Maggio & Kattar
Parker, Butte Lane
Pearl Law Group
Siskind Susser, PC
Wolfsdorf Rosenthal LLP
Corporate Immigration Law Firm
Alliance of Business Immigration Lawyers
Laura Devine Solicitors
Bener Law Office (Europe, Global – for Corporate/M&A)
Dorda (Europe, Global, High Net Worth)
Kingsley Napley (UK, US, Global, High Net Worth)
Laura Devine Solicitors (UK, US, Global, High Net Worth)
Sagardoy Abogados (Europe – for Employment)
Raczkowski Paruch (Europe – for Employment)
Tannus & Asociados (Latin America)
Robert Aronson (US and Global)
H. Ronald Klasko (US and Global)
Charles Kuck (US and Global)
Cyrus Mehta (US and Global)
Gregory Siskind (US and Global)
Jennifer Stevens (US and Global)
Stephen Yale-Loehr (US and Global)
Barbara Jo Caruso
Global (see also individual listings above under United States)
Ilda de Sousa
Bios of ABIL members are available at https://www.abil.com/
Klasko Immigration Law Partners, LLP, has released “Avoiding Status Violations in the Side Gig Economy,” which is Episode 12 of the podcast series, “Statutes of Liberty.”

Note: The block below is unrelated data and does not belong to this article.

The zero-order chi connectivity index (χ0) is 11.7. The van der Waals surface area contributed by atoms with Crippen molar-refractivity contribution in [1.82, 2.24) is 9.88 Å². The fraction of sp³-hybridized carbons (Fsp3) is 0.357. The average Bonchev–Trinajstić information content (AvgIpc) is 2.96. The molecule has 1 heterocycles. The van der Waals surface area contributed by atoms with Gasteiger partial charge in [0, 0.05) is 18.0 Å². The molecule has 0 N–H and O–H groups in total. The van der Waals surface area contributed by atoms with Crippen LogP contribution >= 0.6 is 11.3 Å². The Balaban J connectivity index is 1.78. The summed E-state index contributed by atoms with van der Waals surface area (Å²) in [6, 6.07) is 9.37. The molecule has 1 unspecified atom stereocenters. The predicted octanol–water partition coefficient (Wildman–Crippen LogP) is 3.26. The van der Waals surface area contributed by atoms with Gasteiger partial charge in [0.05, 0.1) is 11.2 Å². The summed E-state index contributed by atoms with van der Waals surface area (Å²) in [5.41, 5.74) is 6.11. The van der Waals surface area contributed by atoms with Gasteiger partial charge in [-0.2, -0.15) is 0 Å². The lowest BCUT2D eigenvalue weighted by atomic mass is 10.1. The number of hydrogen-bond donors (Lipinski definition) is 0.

Cyrus Mehta has authored a new blog entry, “Don’t Always Suck Up to Buy American Hire American.”
Angelo Paparelli and William Stock will speak at the 2019 American Immigration Lawyers Association’s Spring Federal Court Litigation Conference in Chicago, Illinois, on March 12, 2019. More information
Stephen Yale-Loehr was quoted by CNN in “Trump Says Alabama Woman Who Joined ISIS Should Not Return to U.S.” Mr. Yale-Loehr said Hoda Muthana’s situation was “not clear-cut. It would depend on the facts, if the State Department argues that her father’s diplomatic status was still in effect. The family argues it expired. So ultimately, it may be up to a court to sort this out.” Ms. Muthana’s family has filed a lawsuit challenging the U.S. government’s assertion that she is not a U.S. citizen, the article notes.
Mr. Yale-Loehr was quoted by Bisnow South Florida in “Inside the Wild Legal Battle Over EB-5 Fraud, Defamation and a $2.5B Times Square Project.” Mr. Yale-Loehr noted that the EB-5 program was established as a part of a bigger overhaul of legal immigration in the early 1990s, “in part because Australia and Canada had similar programs.” Noting that it was enacted as a pilot program and still needs to be reauthorized periodically, he said redeployment has become contentious as processing times for visas have grown. Contracts can be structured various ways, he said, with all the money from a group being moved together at one time or in tranches.
Follow these links to access current processing times of the USCIS Service Centers and the Department of Labor, and the Department of State’s latest Visa Bulletin with the most recent cut-off dates for visa numbers: